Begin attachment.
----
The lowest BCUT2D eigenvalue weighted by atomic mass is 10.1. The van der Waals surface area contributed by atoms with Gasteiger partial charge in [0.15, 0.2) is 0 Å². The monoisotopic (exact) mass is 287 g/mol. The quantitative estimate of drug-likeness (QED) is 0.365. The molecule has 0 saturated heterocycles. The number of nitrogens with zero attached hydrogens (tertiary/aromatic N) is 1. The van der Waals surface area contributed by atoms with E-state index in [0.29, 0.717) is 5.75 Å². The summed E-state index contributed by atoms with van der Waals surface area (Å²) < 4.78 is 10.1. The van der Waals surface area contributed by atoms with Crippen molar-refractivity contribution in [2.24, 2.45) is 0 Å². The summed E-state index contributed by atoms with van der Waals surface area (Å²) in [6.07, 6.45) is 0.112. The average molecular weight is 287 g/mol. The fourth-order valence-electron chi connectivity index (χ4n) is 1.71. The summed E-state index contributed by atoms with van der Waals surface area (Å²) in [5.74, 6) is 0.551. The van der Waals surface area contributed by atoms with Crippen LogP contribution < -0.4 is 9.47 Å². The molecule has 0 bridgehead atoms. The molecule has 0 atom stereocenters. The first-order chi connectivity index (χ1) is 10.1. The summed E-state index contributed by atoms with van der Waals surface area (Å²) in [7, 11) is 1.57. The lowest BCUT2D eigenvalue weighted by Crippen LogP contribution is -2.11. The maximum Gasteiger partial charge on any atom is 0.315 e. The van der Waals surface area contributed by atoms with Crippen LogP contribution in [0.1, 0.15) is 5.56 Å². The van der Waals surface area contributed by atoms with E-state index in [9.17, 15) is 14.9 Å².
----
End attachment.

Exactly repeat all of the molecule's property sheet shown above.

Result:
The lowest BCUT2D eigenvalue weighted by atomic mass is 10.1. The van der Waals surface area contributed by atoms with Gasteiger partial charge in [0.15, 0.2) is 0 Å². The monoisotopic (exact) mass is 287 g/mol. The quantitative estimate of drug-likeness (QED) is 0.365. The molecule has 0 saturated heterocycles. The number of nitrogens with zero attached hydrogens (tertiary/aromatic N) is 1. The van der Waals surface area contributed by atoms with E-state index in [0.29, 0.717) is 5.75 Å². The summed E-state index contributed by atoms with van der Waals surface area (Å²) < 4.78 is 10.1. The van der Waals surface area contributed by atoms with Crippen molar-refractivity contribution in [2.24, 2.45) is 0 Å². The summed E-state index contributed by atoms with van der Waals surface area (Å²) in [6.07, 6.45) is 0.112. The average molecular weight is 287 g/mol. The fourth-order valence-electron chi connectivity index (χ4n) is 1.71. The summed E-state index contributed by atoms with van der Waals surface area (Å²) in [5.74, 6) is 0.551. The van der Waals surface area contributed by atoms with Crippen LogP contribution < -0.4 is 9.47 Å². The molecule has 0 bridgehead atoms. The molecule has 0 atom stereocenters. The first-order chi connectivity index (χ1) is 10.1. The summed E-state index contributed by atoms with van der Waals surface area (Å²) in [7, 11) is 1.57. The lowest BCUT2D eigenvalue weighted by Crippen LogP contribution is -2.11. The maximum Gasteiger partial charge on any atom is 0.315 e. The van der Waals surface area contributed by atoms with Crippen LogP contribution in [0.1, 0.15) is 5.56 Å². The van der Waals surface area contributed by atoms with E-state index in [9.17, 15) is 14.9 Å².